By Peter Calder - The New Zealand Herald - Wednesday May 22, 2013
Next week, the Parnell restaurant will notch up 40 years of continuous service - an Auckland record.It doesn't look much of a kitchen: the bench is barely a metre long and the chef has just enough space to swing a Sabatier.
The saucepans on the rack about the hob are flame-blackened by years of use. Out the back, where his three sous-chefs work, there's an oven so old that a small crescent spanner does service as a control knob. A recess has been crudely hacksawed into a stainless-steel bench. The plates are kept hot in an old pie warmer.
But out of this kitchen in an old house at 333 Parnell Rd have emerged plates of luxurious rich food that exultantly celebrate the chef's view that there is, by and large, nothing so good that it won't be improved by the addition of butter and cream.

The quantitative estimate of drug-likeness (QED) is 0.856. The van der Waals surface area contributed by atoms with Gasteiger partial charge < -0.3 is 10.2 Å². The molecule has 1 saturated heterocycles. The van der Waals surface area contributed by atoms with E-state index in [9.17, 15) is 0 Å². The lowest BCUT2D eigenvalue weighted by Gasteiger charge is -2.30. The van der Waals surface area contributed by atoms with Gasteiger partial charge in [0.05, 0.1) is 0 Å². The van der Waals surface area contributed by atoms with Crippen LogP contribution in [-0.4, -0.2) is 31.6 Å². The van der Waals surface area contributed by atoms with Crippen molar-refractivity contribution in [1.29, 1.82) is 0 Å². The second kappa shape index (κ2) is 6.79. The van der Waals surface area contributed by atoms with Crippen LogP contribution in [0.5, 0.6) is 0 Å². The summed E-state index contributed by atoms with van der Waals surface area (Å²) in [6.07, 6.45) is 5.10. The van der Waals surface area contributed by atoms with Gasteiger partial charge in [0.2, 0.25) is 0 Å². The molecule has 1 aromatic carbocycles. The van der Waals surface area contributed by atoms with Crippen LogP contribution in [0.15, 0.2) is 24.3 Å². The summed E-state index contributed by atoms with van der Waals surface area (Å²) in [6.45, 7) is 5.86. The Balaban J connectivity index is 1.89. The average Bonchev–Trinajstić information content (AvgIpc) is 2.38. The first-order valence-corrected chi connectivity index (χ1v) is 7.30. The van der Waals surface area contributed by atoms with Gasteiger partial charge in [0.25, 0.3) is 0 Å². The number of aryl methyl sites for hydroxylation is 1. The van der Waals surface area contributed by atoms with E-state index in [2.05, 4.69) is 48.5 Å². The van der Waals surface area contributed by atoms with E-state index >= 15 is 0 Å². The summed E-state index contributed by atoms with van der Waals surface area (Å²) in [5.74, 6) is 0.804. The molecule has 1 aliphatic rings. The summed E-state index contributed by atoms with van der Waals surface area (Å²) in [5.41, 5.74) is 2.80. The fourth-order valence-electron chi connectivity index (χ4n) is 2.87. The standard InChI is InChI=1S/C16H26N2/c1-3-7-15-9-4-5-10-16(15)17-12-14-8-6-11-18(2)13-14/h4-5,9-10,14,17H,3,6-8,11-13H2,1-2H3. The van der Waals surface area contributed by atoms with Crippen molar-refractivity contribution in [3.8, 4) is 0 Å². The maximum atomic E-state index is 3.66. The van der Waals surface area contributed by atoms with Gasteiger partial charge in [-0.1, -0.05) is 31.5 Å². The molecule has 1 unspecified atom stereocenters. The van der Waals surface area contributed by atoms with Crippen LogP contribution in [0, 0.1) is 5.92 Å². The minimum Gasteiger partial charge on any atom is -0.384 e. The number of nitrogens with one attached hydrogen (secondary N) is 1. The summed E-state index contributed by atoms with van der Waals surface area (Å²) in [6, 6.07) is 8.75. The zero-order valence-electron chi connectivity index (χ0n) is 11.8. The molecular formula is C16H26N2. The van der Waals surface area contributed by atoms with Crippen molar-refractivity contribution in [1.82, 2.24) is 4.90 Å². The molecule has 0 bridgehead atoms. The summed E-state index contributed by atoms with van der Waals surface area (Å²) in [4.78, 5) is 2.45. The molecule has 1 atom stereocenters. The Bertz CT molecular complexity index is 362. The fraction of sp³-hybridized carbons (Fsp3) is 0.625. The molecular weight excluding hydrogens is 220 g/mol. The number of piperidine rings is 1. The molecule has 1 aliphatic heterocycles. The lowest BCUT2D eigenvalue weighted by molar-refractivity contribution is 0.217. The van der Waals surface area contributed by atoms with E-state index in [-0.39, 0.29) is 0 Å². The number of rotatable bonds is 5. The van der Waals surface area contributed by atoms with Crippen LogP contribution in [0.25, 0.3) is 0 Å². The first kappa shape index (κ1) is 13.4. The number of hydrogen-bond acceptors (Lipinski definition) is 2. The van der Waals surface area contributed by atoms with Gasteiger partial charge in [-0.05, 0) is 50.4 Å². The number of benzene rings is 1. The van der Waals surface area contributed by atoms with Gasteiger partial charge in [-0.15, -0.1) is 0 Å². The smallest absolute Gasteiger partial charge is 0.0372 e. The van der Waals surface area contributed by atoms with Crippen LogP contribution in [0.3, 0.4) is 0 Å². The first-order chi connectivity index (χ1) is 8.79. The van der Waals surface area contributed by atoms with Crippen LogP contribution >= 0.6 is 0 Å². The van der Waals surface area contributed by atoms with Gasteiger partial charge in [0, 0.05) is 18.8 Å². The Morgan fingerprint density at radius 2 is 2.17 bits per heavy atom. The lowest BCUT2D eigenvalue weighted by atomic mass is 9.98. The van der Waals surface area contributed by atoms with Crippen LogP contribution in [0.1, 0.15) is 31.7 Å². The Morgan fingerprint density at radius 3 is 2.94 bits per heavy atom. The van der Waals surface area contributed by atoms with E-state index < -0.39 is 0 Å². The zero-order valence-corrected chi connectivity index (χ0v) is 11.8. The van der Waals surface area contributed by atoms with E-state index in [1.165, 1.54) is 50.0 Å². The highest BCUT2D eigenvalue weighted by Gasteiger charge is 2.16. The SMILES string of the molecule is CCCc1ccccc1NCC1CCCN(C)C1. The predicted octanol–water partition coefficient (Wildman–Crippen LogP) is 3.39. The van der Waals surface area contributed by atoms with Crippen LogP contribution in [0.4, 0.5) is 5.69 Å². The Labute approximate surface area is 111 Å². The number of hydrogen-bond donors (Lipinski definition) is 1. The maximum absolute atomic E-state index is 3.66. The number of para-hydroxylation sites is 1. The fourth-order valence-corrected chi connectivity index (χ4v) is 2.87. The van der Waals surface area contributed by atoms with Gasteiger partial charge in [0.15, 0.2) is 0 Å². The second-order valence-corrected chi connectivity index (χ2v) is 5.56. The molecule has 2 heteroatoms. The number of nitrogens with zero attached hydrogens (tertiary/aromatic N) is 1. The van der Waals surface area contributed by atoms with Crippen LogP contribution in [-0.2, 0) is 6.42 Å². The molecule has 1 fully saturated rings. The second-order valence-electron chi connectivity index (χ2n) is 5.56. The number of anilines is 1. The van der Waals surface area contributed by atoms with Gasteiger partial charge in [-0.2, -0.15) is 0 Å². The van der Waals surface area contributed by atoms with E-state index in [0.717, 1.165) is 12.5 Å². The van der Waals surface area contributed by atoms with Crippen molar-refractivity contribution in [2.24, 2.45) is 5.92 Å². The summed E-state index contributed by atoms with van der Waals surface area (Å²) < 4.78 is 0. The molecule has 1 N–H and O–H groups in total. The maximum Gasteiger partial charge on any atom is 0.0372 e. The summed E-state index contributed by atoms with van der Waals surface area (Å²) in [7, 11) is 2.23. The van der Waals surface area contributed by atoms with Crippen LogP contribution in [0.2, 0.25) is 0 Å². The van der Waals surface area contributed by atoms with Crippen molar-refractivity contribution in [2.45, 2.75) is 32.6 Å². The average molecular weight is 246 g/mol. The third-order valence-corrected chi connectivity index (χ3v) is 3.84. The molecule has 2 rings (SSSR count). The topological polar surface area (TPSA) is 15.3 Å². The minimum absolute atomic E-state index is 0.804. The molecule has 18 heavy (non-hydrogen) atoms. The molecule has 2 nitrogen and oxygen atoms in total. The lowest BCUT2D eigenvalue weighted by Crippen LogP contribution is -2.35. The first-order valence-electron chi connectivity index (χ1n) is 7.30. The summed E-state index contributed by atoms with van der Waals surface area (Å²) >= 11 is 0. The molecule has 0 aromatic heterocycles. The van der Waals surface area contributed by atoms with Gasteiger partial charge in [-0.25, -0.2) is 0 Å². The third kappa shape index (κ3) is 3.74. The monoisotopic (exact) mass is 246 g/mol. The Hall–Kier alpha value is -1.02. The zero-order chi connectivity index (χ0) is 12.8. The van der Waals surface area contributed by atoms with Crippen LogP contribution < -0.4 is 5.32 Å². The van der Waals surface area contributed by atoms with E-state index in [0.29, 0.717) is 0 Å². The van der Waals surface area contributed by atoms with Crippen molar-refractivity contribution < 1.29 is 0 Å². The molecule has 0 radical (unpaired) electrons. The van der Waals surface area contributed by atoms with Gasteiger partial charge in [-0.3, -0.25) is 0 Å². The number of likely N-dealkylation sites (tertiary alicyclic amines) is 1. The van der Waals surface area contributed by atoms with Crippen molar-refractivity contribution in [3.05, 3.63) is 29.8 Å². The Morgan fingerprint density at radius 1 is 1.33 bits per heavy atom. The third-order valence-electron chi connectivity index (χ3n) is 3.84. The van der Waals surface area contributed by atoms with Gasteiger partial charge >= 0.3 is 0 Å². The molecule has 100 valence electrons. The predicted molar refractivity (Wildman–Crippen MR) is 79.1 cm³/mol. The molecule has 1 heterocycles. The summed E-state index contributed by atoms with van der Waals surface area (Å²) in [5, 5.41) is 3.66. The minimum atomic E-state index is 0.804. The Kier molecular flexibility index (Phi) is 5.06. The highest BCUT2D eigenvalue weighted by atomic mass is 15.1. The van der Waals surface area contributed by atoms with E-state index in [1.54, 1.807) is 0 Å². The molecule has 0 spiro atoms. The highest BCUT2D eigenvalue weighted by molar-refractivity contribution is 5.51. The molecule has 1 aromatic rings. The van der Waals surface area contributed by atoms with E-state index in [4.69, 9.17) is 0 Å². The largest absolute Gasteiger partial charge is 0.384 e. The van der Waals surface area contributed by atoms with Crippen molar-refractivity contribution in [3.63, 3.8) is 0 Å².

That chef is Tony Astle, whose restaurant, Antoine's, adds a French accent to his given name.
Sometime in the next week, Antoine's will notch up 40 years of continuous service to the city's more well-heeled diners. In a town where the average longevity of a restaurant is counted in months, that's some achievement.
It's also an Auckland record: the Tony's steakhouses in Wellesley St and Lorne St have been opened longer, but the ownership has changed over the years.
"I'm not sure of the exact date," Astle told me when I sat down with him at one of the tables, taking care not to spill any espresso on the starched linen. "It was some time in May. We've always said May 29."
Astle had returned from England, where he'd been cooking in a pub in Croydon, to open Antoine's. The house he had chosen was one of the rather derelict flats that Parnell was known for before its gentrification. "About 500 people have told me they lived here," he says, "and I say 'whatever'."
The front part was originally Dame Sister Mary Leo's rooms at St Mary's Convent, where Kiri Te Kanawa learned to sing: Parnell's redeveloper, Les Harvey, "brought it over and clipped it on".
What Antoine's brought to Auckland - and still delivers - was the most formal of fine dining.